The music chosen should have a connection to the person that died or express how loved ones felt about the person they are saying goodbye to. Consequently, anything that reflects the life of the deceased or invokes happy memories be that classical, pop, rock or country and western can be ordered and played.
There is usually at least three music tracks:
… Piece of music played from the time the funeral cortege / pall bearers start to enter the chapel until all people are seated. This may therefore
.. .be shortened if a long piece.
… Generally after the final farewell and committal to allow mourners a short time of reflection / with their memories or to offer a personal prayer.
… Tracks are usually played for 1.30 to 2 minutes depending on the piece and faded out if longer unless specifically requested to be played in full.
… Track to be played as people are leaving. Usually on a repeating loop until everyone has left.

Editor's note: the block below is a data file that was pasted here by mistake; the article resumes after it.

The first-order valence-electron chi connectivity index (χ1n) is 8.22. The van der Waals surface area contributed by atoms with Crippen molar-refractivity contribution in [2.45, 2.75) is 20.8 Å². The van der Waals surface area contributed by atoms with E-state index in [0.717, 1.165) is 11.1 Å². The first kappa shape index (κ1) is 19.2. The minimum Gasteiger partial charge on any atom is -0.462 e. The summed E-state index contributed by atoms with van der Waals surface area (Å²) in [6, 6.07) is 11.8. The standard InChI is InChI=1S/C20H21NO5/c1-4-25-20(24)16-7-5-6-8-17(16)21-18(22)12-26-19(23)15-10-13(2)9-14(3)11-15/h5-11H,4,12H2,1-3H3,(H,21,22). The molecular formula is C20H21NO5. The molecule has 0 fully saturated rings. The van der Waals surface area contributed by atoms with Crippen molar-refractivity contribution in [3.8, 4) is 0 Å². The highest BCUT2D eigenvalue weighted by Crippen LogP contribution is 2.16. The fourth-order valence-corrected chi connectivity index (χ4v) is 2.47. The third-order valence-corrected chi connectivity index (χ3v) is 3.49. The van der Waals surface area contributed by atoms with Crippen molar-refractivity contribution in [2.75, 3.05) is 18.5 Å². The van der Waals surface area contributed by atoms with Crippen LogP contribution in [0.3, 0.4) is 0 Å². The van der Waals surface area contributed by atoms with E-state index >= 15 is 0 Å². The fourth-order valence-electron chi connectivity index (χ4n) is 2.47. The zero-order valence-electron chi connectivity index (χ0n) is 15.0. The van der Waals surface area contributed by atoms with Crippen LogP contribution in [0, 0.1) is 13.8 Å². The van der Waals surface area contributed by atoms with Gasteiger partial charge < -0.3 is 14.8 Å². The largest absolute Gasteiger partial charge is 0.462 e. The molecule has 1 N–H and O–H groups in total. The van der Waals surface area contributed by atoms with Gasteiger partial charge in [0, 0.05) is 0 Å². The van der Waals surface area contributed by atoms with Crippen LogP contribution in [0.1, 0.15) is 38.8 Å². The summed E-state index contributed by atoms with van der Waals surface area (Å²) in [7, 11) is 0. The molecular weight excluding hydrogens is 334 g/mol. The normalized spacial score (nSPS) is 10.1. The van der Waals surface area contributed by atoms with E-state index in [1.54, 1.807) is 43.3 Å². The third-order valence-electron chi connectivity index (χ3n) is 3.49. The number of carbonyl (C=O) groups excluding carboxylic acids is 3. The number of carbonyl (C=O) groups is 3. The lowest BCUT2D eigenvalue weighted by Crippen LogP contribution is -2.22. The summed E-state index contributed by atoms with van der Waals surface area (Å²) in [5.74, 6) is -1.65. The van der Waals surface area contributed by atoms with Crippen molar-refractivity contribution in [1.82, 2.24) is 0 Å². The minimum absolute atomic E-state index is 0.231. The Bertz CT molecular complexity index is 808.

However, this is purely a guideline and more or fewer pieces can be included along with traditional hymns if required.
It may be that ‘live’ music pieces are also requested with either semi-professional or family members / colleagues wishing to play a piece themselves. This can be discussed with the celebrant and site staff.
For additional ideas, visit: Poetry & Music
Most crematoriums have a computerised music system based on either the Wesley Media or Obitus systems. The Funeral Director or Celebrant will book your choice of music in advance of the service and this will be played back on the day in the order required, controlled either by the Celebrant of the Chapel Manager.
The decision to leave open or close the curtains can be a difficult one, but one that needs to be addressed before the service starts. The final decision can be down to traditional views or emotional reason.
Around the catafalque will be the curtains. All crematoriums will have at least one ‘heavy’ set which can be closed at the required time, usually during the tribute, by the Celebrant. Some Crematoriums will also have an inner curtain called a Voile – a thinner net style curtain which can be closed separately if required.